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A Look At ConocoPhillips Heading Into Q1 Earnings


ConocoPhillips reports its Q1 2016 earnings on April 28, which will be followed up by its annual shareholders meeting in May.

With its revised spending position, investors should look out for what management plans to do with FCF generation in the event of a recovery.

After the comedy of errors that is the Gorgon LNG facility hit yet another hurdle, shareholders will want to know how construction of the second APLNG train is going.

ConocoPhillips' pivot to shale is worth taking a note of, including whether or not the company decides to focus more attention towards the Permian Basin.

When ConocoPhillips (NYSE:COP) reports its first quarter earnings on April 28, the super independent will be able to showcase why its focus on fiscal discipline is the best move going forward. After making waves since slashing its dividend payments, ConocoPhillips no longer needs $60 Brent to achieve cash flow neutrality. That means the company won't have to take on nearly as much debt to fund its outspend during the downturn, as cash flow neutrality is achievable around $45 Brent. These should be seen more so as rough benchmarks than definite breakeven levels.

Brent is the benchmark for international crude prices, which as many of you know collapsed from over $100/barrel back around the later part of 2014 to $42.86/barrel as of this writing. The meeting in Doha on April 17 may yield some sort of agreement among OPEC, Russia, Mexico, and other major crude exporters, but a production cap at record output doesn't change the near term situation, that there is still a material amount of excess crude output relative to demand. ConocoPhillips has recognized that oil prices will remain subdued, even in the event of a recovery, throughout 2016, 2017, and possibly longer.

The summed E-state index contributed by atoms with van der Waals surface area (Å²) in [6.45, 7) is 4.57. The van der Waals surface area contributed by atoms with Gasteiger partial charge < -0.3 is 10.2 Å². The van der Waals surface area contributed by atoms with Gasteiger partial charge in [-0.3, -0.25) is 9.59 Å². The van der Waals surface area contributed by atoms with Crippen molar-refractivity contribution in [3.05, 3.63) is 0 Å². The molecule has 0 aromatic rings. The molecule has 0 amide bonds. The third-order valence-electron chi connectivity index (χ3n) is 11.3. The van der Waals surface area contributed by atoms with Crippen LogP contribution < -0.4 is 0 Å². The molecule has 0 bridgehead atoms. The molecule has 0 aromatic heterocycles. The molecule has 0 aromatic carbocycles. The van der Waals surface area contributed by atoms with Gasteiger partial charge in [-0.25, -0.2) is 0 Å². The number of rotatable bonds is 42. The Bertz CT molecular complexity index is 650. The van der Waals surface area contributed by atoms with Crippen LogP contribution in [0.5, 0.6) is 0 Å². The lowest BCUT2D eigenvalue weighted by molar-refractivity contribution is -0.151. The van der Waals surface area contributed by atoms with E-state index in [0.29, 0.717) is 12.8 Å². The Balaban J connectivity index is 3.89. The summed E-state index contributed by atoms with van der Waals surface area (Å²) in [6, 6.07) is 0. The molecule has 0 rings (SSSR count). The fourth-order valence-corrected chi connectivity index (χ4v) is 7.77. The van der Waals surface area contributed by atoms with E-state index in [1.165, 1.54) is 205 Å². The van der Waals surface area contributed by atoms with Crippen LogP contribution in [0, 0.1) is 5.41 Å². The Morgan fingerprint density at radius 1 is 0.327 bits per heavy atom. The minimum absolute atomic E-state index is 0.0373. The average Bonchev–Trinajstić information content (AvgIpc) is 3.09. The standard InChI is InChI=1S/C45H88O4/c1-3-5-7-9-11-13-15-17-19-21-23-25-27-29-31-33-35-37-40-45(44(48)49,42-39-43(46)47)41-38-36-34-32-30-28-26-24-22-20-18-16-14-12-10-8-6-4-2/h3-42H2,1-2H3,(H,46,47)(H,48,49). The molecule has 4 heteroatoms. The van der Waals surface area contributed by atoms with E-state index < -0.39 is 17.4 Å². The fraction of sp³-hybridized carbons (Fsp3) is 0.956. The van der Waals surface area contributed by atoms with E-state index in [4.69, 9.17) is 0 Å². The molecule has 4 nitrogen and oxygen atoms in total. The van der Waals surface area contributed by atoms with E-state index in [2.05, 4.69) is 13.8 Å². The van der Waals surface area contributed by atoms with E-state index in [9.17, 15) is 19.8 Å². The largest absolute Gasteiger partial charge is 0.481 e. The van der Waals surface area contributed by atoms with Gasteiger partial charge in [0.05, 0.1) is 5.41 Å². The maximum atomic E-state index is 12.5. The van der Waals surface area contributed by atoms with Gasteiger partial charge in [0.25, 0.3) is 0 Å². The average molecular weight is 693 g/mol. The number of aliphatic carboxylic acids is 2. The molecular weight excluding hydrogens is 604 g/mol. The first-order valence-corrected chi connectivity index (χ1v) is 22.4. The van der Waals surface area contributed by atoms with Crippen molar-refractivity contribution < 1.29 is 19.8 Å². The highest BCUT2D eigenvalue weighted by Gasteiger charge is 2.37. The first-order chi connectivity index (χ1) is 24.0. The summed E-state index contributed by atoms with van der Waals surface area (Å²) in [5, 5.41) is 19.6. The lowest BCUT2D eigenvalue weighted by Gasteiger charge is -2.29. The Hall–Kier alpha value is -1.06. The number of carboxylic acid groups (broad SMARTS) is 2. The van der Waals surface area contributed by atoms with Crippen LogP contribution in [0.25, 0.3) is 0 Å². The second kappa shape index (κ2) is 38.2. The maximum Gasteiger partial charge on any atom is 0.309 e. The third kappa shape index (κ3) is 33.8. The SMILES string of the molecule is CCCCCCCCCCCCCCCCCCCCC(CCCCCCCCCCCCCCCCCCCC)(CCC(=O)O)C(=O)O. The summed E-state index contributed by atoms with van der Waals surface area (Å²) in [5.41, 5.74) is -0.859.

Understanding the reality of crude markets

Management's guidance to achieve cash flow neutrality at $45 Brent came after ConocoPhillips slashed its forecasted capital expenditures for 2016 to $6.4 billion versus $10.1 billion in capex last year. The start up and ramp up of major developments will keep Conoco's production base relatively flat year-over-year. During the fourth quarter of 2015, ConocoPhillips generated $1.8 billion in cash flow (excluding a negative working capital impact of $200 million) when Brent and WTI averaged $43.67 and $42.10, respectively, and Henry Hub traded around $2-$2.20/Mcf.

ConocoPhillips spent $3.7 billion on dividend payments in 2015, which should come down by $2.45 billion this year to ~$1.25 billion. Add in its $6.4 billion capex budget and $900 million in non-capitalized interest expenses, and Conoco aims to spend around $8.55 billion in 2016. When the super independent updates shareholders, look for comments from management on whether the $45 Brent guidance is still in play and what the company would do with future FCF generation.

Not having to cannibalize the balance sheet is a big plus during the downturn and will enable Conoco to start generating much needed free...